It seems common for transgender people to go through a period called “Transgender Overcompensation”. It is a period when one tries to be “right”, to fit in, to “fix oneself” and tries to prove one really belongs to the gender which the biological body and society tries to dictate one into.
This often leads to exaggerated behavior.
A lot of transgender women go through a phase of “hypermasculinity” before coming to terms with themselves. A famous example is Chelsea Manning, who as Bradley Manning joined the US army and became famous by releasing secret military information which lead to the Wikileaks scandal. I have come across multiple stories of American soldiers who joined the army before realizing what was going on within them. One of those stories can be found here: “Born Identity: One Soldier’s story of Transition”.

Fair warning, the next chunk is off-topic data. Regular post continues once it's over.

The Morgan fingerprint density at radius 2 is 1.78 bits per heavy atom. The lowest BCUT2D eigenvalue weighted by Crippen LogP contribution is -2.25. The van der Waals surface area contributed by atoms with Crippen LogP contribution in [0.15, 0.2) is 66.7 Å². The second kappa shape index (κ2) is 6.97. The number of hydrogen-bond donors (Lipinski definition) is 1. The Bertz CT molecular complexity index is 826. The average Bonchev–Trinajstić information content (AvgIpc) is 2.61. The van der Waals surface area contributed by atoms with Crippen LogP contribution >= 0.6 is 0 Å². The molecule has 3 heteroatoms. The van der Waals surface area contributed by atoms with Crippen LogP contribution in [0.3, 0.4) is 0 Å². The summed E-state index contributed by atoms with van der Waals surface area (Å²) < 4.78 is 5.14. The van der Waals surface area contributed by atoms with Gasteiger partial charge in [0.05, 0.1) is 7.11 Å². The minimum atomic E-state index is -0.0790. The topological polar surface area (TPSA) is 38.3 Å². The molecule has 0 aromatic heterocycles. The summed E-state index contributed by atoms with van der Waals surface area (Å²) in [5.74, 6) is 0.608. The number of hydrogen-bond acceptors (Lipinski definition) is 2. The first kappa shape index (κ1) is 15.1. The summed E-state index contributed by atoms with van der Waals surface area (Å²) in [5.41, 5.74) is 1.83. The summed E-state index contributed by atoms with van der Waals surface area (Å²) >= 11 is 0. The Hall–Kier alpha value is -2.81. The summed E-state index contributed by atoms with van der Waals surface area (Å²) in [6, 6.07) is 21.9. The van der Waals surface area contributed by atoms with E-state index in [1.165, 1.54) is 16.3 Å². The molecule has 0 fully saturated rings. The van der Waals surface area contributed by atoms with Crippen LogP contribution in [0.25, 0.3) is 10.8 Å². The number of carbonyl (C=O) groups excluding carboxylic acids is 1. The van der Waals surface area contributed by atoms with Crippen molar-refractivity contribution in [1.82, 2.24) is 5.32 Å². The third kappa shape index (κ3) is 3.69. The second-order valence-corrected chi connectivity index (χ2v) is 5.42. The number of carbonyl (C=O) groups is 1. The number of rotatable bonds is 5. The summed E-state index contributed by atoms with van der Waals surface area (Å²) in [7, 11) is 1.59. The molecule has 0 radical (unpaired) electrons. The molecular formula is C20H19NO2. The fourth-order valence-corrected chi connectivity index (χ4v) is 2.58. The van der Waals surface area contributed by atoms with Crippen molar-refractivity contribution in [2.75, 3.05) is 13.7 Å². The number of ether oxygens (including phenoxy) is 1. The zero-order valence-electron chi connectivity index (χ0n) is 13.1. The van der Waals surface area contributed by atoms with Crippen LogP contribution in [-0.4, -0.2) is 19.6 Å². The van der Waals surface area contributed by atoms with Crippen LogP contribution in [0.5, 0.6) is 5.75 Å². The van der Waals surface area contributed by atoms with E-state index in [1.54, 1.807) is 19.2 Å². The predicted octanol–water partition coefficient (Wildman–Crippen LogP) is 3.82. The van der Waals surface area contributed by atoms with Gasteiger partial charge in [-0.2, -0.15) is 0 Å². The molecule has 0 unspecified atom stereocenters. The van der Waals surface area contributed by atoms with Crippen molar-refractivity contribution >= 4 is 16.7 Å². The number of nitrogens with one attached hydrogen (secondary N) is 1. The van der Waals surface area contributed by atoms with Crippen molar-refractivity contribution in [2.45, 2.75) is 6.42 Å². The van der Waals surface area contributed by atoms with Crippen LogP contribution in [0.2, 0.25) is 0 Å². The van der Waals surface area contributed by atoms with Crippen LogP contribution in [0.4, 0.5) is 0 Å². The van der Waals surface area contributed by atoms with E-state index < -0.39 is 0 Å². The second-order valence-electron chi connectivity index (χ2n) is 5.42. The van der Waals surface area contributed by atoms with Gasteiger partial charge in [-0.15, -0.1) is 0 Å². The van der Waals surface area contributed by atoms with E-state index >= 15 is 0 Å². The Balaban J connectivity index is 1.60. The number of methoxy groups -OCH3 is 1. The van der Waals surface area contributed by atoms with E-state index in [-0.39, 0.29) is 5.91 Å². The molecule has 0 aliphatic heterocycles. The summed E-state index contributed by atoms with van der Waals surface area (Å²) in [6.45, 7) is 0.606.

My phase of overcompensation lasted 20 years. I did not join the military but I became a television cameraman. During this time I was in situations which included being evacuated in an American military helicopter from a village which was cut off from the rest off the world by a massive avalanche which killed over 40 people.
The evacuation was part of the largest air bridge since the World War II Berlin air bridge.
Or climbing to the summit of Mt.Etna in Sicily during a quiet phase of the major eruption in 2002. How about me literally chasing fairies in Iceland or being confronted by Maoist rebels in Nepal on the way to Mt. Everest base camp or the week I followed around a policemen of the Los Angeles police department during his night shifts, having guns pointed at me, just to name a few.
I hang out of helicopters and race cars, met famous people, poor people and crazy people. Yes, lots of crazy people. There was never a lack of being around crazy people.
It was a strange phase for me. I never really felt comfortable with the situation. I am very grateful for the amazing experiences I was allowed to have and survive but this overcompensation is a strange thing. I was never really satisfied with my “accomplishments”. No matter how hard I tried,
I still never felt manly enough.